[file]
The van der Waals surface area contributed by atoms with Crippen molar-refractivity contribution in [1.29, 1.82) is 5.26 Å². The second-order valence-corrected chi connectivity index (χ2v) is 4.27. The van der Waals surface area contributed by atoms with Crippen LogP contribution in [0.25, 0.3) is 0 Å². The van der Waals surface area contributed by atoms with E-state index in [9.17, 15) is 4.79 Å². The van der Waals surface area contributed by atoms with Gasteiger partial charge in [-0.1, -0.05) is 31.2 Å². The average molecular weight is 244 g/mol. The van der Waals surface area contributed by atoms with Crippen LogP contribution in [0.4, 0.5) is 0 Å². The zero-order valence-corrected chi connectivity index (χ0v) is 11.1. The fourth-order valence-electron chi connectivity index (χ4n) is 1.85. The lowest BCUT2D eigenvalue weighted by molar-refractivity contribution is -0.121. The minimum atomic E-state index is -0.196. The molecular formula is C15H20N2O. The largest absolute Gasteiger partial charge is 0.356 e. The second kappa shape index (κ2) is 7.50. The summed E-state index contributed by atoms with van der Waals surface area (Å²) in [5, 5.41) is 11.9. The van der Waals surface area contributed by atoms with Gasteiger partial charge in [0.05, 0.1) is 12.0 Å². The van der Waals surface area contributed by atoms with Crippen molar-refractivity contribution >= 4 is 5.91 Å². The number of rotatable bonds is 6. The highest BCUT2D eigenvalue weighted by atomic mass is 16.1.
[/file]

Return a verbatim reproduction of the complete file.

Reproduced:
The van der Waals surface area contributed by atoms with Crippen molar-refractivity contribution in [1.29, 1.82) is 5.26 Å². The second-order valence-corrected chi connectivity index (χ2v) is 4.27. The van der Waals surface area contributed by atoms with Crippen LogP contribution in [0.25, 0.3) is 0 Å². The van der Waals surface area contributed by atoms with E-state index in [9.17, 15) is 4.79 Å². The van der Waals surface area contributed by atoms with Gasteiger partial charge in [-0.1, -0.05) is 31.2 Å². The average molecular weight is 244 g/mol. The van der Waals surface area contributed by atoms with Crippen LogP contribution in [0.4, 0.5) is 0 Å². The zero-order valence-corrected chi connectivity index (χ0v) is 11.1. The fourth-order valence-electron chi connectivity index (χ4n) is 1.85. The lowest BCUT2D eigenvalue weighted by molar-refractivity contribution is -0.121. The minimum atomic E-state index is -0.196. The molecular formula is C15H20N2O. The largest absolute Gasteiger partial charge is 0.356 e. The second kappa shape index (κ2) is 7.50. The summed E-state index contributed by atoms with van der Waals surface area (Å²) in [5, 5.41) is 11.9. The van der Waals surface area contributed by atoms with Gasteiger partial charge in [0.05, 0.1) is 12.0 Å². The van der Waals surface area contributed by atoms with Crippen molar-refractivity contribution >= 4 is 5.91 Å². The number of rotatable bonds is 6. The highest BCUT2D eigenvalue weighted by atomic mass is 16.1.